The purpose of this cross-sectional questionnaire study was to explore neighbourhood-level differences in health behaviour, maternal stress and sense of coherence, birth weight, child health and behaviour, and children's television watching habits. In total, 2006 pairs of Swedish mothers and children, aged approximately 20 months, from the general population participated in the study. A total of 1923 lived in neighbourhoods of average socioeconomic status in six counties, and 83 in a high-status neighbourhood in one of the counties. Data were collected in 2002-2003 and 2004-2005 through the Child Health Services. Socio-demographic confounders were adjusted for in multiple logistic regressions (maternal age, country of birth, education, marital status and parity). Compared with their counterparts in average neighbourhoods, mothers in the high-status neighbourhood were less frequently smokers and had been breastfeeding their children more. They felt less stress from social isolation and had a higher sense of coherence. All these differences except lower social isolation were non-significant after adjusting for socio-demographic characteristics. Privileged mothers felt more restricted by their parenting tasks (unadjusted comparison), and more privileged children were frequent television watchers. Child birth weight, health and behaviour were no better in the privileged than in average neighbourhoods. This paper adds to previous knowledge by showing that status-based geographic differences in important parenting and health parameters can be non-significant in an equitable society such as Sweden, where all families with young children have access to free high-quality health services. Individual characteristics could provide better explanations than neighbourhood status.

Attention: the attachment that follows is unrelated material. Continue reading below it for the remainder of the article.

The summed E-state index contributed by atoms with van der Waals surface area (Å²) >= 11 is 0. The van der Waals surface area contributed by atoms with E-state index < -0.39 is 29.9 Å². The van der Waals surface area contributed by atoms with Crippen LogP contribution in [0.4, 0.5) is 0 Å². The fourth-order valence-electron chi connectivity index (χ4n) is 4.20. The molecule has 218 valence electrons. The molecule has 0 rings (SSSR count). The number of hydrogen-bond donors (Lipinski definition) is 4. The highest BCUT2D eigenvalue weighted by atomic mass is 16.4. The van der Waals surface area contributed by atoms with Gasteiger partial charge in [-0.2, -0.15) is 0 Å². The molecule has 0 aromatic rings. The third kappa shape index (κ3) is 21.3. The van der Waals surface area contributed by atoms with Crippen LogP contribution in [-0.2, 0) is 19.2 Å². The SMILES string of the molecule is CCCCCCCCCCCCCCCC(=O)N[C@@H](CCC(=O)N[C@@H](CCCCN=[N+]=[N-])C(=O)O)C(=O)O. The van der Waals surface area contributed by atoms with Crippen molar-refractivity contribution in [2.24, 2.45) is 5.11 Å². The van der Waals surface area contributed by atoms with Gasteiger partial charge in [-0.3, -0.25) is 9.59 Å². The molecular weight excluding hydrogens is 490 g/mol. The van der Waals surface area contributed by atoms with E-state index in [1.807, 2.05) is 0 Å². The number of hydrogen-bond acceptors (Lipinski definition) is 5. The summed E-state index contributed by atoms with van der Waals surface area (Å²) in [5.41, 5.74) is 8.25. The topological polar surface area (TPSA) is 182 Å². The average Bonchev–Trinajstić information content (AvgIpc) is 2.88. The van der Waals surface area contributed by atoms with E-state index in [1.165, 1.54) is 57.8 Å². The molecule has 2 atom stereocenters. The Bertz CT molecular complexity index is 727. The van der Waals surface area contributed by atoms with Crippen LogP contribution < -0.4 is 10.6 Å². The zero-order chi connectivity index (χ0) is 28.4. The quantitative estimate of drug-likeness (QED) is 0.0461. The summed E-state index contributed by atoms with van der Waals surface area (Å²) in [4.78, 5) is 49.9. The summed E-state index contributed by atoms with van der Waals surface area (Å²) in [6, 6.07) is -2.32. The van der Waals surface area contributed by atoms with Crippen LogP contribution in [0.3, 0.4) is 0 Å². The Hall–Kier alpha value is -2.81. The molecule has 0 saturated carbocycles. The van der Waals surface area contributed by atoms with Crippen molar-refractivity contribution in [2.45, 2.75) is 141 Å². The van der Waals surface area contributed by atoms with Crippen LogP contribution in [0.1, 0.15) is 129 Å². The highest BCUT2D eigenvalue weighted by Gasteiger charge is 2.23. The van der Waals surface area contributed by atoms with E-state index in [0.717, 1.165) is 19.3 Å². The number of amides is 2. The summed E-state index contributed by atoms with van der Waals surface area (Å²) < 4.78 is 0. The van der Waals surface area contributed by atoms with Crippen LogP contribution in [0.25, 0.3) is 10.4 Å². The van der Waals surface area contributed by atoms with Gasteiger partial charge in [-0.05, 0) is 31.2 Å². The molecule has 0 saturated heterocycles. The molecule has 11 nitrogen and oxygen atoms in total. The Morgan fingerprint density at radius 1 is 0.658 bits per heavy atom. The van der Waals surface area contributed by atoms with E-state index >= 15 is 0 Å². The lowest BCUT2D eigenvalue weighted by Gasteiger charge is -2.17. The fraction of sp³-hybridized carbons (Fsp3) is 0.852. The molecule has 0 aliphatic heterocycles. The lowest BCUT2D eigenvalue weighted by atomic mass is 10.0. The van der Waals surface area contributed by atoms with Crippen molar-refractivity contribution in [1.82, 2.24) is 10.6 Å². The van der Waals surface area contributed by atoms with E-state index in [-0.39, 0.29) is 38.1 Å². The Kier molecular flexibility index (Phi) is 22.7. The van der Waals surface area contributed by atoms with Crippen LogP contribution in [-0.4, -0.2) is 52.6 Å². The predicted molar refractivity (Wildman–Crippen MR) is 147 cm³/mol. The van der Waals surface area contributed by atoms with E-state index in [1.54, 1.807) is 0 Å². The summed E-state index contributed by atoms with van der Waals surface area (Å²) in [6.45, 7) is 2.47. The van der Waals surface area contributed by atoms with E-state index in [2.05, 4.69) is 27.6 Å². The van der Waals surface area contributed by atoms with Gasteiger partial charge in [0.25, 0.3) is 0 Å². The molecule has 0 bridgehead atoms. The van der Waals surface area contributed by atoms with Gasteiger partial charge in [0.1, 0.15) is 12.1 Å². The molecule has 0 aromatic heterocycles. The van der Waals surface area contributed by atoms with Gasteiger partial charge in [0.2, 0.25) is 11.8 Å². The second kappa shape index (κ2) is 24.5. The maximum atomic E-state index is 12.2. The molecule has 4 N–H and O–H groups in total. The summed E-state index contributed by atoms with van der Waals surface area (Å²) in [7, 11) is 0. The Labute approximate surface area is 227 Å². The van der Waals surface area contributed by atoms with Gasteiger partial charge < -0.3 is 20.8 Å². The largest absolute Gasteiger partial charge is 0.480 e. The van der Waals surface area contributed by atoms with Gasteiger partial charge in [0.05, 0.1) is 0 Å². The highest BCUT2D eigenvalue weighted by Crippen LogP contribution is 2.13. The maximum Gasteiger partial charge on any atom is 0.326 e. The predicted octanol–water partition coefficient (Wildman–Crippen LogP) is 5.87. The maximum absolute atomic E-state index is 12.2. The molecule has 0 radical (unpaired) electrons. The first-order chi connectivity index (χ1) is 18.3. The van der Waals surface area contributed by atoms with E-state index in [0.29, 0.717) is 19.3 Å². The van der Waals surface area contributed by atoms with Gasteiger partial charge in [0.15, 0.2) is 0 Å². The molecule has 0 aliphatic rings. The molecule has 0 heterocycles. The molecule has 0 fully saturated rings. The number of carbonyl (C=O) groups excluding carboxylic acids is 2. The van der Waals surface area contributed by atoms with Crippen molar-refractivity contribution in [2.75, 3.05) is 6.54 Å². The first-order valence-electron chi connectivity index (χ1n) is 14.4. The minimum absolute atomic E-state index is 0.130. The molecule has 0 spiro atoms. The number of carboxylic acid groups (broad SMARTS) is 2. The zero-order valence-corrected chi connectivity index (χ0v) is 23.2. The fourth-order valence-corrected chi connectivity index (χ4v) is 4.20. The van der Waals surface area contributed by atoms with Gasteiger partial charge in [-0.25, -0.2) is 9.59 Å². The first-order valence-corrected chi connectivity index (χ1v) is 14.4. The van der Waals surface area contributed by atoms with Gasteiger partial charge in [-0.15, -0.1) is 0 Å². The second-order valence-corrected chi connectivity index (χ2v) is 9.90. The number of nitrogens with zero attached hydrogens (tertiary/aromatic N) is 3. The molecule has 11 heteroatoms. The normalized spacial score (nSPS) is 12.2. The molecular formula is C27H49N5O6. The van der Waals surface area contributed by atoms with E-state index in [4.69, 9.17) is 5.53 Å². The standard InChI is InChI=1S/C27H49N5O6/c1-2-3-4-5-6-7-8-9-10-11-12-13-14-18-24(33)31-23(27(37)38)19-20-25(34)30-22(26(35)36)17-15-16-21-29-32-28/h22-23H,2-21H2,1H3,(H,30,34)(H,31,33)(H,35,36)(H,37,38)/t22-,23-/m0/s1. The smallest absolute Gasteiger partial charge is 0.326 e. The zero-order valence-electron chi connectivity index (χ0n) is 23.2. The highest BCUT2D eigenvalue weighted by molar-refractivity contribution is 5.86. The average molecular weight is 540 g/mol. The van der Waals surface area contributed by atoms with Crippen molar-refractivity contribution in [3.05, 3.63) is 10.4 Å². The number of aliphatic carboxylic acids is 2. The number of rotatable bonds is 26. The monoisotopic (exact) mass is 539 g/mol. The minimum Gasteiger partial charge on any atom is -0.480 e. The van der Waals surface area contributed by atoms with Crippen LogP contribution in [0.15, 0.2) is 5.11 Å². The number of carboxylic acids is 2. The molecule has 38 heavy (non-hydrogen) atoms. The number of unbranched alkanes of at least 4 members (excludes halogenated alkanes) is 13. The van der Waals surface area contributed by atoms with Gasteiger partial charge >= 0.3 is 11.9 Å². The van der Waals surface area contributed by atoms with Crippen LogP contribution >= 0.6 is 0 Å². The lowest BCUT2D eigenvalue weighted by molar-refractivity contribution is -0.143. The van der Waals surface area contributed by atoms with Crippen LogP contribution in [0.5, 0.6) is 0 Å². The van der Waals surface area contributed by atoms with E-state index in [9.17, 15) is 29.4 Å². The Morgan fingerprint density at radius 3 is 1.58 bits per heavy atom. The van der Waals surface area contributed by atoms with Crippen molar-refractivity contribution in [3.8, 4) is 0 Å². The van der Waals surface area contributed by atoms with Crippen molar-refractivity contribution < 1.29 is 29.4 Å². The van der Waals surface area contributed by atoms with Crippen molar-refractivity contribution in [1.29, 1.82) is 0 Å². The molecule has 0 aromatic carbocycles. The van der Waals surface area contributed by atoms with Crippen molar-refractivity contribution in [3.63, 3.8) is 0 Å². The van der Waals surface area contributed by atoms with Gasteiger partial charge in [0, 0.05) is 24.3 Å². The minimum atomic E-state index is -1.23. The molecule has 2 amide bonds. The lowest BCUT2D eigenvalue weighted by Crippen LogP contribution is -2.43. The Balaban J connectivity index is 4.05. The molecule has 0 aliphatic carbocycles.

National Category
Medical and Health Sciences
Identifiers
urn:nbn:se:uu:diva-162984 (URN)10.1515/ijamh.2011.004 (DOI)21721359 (PubMedID)
Available from: 2011-12-06 Created: 2011-12-06 Last updated: 2017-12-08Bibliographically approved
Kristjánsdóttir, J., Olsson, G. I., Sundelin, C. & Naessen, T. (2011). Could SF-36 be used as a screening instrument for depression in a Swedish youth population?. Scandinavian Journal of Caring Sciences, 25(2), 262-268
Open this publication in new window or tab >>Could SF-36 be used as a screening instrument for depression in a Swedish youth population?